The situation is rapidly deteriorating again. North Korea feels increasingly threatened by being branded an ''axis of evil'' member; deployment of anti-ballistic missiles in Alaska; Washington voices expressing military threats; interception of North Korean ships; ad hominem attacks on President Kim Jong Il; condemnation of previous efforts by President Clinton and South Korean leaders to resolve issues peacefully; and U.S. refusal to negotiate directly with North Korea. America's newly declared policies of pre-emptive war and first use of nuclear weapons also concern North Koreans.
Even before these more recent threats, the North Koreans began a secret and illicit nuclear program. They have initiated a concerted effort to develop a nuclear arsenal, with the possible production of a half-dozen weapons by the end of 2003 and similar annual numbers thereafter. These could be used by North Korea or sold to other nations or terrorist groups. This is now by far the most serious threat to regional and world peace.
There are other issues, but the basic North Korean demand is a firm non-aggression commitment from the United States, which U.S. officials continue to reject. The U.S. insists first on a complete end to the North Koreans' nuclear program, which they have refused to accept. If neither side will yield or compromise, then an eventual military confrontation seems likely. The United States can prevail, but with terrible human casualties in both North and South Korea.
There must be verifiable assurances that prevent North Korea from becoming a threatening nuclear power, with a firm commitment that the U.S. will not attack a peaceful North Korea. This is a time for sustained and flexible diplomacy between our two governments, to give peace and economic progress a chance within a nuclear-free Korean peninsula.

From The Sydney Morning Herald: September 10, 2003
Strategy on Pyongyang is wrong, Bush told
By Marian Wilkinson, Herald Correspondent in Washington
A former key US State Department official involved in North Korean nuclear talks has attacked the Bush Administration, saying that unless its approach to negotiations is rethought, any prospect of success is "very grim". Charles (Jack) Pritchard, the former special envoy for negotiations with North Korea, who resigned from the State Department last month, said the US must drop its opposition to one-on-one talks with North Korea and begin a "serious and sustained dialogue" to try to defuse the crisis. ...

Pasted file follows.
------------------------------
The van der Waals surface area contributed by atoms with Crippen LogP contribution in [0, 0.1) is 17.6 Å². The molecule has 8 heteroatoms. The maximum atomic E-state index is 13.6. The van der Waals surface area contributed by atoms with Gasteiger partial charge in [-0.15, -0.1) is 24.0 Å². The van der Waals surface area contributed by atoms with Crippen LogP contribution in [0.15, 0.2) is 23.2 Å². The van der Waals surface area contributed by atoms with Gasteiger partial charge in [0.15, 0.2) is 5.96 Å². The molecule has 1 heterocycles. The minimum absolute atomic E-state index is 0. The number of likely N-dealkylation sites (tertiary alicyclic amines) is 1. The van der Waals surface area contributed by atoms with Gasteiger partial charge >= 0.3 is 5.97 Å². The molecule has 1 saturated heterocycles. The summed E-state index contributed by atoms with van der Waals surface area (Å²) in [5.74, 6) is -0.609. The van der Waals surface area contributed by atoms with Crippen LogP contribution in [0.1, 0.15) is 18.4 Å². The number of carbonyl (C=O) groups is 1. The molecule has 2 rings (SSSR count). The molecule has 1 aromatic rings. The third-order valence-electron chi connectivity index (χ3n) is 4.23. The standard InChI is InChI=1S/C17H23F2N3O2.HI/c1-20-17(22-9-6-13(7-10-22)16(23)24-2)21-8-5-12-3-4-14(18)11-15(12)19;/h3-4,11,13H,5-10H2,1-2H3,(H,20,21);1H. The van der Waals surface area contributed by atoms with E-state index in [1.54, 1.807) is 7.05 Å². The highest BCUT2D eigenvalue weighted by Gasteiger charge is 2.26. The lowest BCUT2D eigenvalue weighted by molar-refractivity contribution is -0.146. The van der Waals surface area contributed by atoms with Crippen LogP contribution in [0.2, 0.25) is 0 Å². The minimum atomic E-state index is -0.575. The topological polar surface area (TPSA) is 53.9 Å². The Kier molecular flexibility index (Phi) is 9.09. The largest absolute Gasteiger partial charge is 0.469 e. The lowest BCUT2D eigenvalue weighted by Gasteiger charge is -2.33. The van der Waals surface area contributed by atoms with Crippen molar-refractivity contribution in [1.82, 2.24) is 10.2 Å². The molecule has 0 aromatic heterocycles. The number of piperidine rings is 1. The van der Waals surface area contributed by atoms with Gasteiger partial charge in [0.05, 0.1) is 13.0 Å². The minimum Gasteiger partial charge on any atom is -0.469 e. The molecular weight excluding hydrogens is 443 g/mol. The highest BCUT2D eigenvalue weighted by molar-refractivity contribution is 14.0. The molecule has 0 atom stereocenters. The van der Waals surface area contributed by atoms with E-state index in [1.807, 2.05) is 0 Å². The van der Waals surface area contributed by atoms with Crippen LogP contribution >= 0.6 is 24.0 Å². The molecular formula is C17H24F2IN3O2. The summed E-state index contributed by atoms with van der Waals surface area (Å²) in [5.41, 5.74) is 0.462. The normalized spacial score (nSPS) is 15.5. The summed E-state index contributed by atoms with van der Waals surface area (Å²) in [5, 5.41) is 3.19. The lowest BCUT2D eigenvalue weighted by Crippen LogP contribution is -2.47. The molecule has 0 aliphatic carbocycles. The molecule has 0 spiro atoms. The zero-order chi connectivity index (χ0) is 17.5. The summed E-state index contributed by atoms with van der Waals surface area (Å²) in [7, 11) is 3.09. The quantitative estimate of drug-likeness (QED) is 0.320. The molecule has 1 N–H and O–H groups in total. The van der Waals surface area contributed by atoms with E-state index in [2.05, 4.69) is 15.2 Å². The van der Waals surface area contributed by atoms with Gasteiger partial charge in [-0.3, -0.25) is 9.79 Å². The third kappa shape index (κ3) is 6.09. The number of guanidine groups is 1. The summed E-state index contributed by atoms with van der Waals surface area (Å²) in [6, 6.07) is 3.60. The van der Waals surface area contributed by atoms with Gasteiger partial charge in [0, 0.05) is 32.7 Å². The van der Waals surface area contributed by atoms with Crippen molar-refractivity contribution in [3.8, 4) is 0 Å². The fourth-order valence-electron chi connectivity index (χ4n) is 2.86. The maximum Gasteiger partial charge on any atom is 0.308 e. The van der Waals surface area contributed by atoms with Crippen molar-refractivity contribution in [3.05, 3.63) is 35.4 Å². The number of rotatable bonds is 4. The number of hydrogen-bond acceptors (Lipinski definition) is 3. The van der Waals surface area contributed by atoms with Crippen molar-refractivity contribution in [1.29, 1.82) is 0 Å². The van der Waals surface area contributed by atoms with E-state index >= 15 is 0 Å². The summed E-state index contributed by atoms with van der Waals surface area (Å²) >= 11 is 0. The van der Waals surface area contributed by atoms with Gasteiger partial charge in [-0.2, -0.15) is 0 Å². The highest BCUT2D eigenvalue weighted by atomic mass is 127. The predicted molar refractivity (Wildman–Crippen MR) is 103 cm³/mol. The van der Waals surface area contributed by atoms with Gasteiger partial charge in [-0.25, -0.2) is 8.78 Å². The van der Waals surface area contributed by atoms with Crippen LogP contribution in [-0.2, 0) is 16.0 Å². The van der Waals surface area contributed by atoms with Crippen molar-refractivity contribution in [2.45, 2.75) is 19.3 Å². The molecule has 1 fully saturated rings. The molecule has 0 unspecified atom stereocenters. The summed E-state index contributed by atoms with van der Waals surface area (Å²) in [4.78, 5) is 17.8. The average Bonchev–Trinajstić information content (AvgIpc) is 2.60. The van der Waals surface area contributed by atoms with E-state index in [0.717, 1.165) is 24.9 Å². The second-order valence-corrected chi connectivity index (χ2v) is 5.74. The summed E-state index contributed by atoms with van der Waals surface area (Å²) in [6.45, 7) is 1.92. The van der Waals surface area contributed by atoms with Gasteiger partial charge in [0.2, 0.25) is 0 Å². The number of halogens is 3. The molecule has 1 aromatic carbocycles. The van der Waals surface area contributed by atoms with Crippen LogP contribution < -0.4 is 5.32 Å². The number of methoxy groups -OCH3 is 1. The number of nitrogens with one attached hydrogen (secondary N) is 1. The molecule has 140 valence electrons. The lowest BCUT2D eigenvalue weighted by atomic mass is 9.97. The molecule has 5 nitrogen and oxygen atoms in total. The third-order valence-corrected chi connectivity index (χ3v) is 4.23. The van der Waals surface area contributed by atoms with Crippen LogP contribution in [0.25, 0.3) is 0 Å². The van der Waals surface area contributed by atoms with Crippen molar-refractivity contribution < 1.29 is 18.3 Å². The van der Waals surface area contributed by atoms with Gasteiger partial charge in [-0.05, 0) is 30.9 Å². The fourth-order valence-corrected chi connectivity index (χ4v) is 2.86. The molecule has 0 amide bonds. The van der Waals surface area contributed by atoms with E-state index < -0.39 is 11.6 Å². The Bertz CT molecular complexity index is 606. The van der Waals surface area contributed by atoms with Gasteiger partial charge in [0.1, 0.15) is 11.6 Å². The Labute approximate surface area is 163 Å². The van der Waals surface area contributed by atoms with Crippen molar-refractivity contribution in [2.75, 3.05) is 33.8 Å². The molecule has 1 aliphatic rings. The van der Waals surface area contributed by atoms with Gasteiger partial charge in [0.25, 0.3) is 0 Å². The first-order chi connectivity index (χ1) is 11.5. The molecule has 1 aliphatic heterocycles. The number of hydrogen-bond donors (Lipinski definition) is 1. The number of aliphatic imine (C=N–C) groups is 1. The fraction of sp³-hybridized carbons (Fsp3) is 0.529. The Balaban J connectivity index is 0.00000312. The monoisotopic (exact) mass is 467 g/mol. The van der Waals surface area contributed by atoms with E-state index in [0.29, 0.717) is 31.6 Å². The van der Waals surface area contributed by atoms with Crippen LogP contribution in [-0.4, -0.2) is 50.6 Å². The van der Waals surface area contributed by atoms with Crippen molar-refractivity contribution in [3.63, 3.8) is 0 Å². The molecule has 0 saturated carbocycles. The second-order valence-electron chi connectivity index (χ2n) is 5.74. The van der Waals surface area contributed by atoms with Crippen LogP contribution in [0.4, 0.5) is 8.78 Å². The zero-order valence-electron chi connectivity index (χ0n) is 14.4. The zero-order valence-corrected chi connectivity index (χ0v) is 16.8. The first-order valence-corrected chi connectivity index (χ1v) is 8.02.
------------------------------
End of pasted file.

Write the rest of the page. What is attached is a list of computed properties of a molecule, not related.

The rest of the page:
From Reuters: Wed September 10, 2003 05:49 PM ET
N. Korea Has New, Accurate Missile-U.S. Officials
WASHINGTON (Reuters) - North Korea has used Russian technology to develop a new, intermediate-range missile that may be the most capable and accurate system in Pyongyang's arsenal, U.S. officials said on Wednesday. There also are "indications" the North Koreans have begun limited production of the longer-range Taepo Dong 2 missile that can reach the continental United States and may be ready for export, a senior official, speaking on condition of anonymity, told Reuters. ...

From AP: Thu Sep 11, 5:31 PM ET
Officials: NKorea Missile May Target U.S.
By GEORGE GEDDA, Associated Press Writer
WASHINGTON - The Bush administration has received information that North Korea is developing a long-range ballistic missile designed to reach targets throughout the United States, two government officials said Thursday. The officials, asking not to be identified, said the potential reach of the missile is 9,400 miles, a distance within the range of any U.S. state or territory. Until now, the limit of North Korea's missile range was thought by U.S. defense experts to have been Alaska or Hawaii for relatively lighter payloads and the western half of the continental United States for heavier payloads.
The updated model is based on Russia's SSN6, a Soviet-era, submarine-launched ballistic missile. This suggests cooperation, at a minimum, from Russian scientists or other entities, the officials said. ...

From AFP at SpaceWar: Sep 13, 2003
Russia denies helping N.Korea to develop long-range missile
MOSCOW (AFP) - Russia is not helping North Korea to develop long-range ballistic missiles capable of striking the United States, Foreign Minister Igor Ivanov said late Friday. ... "The appearance of such disinformation is not contributing to the goals of ensuring peace, stability and safety on the Korean peninsula," Ivanov said. ...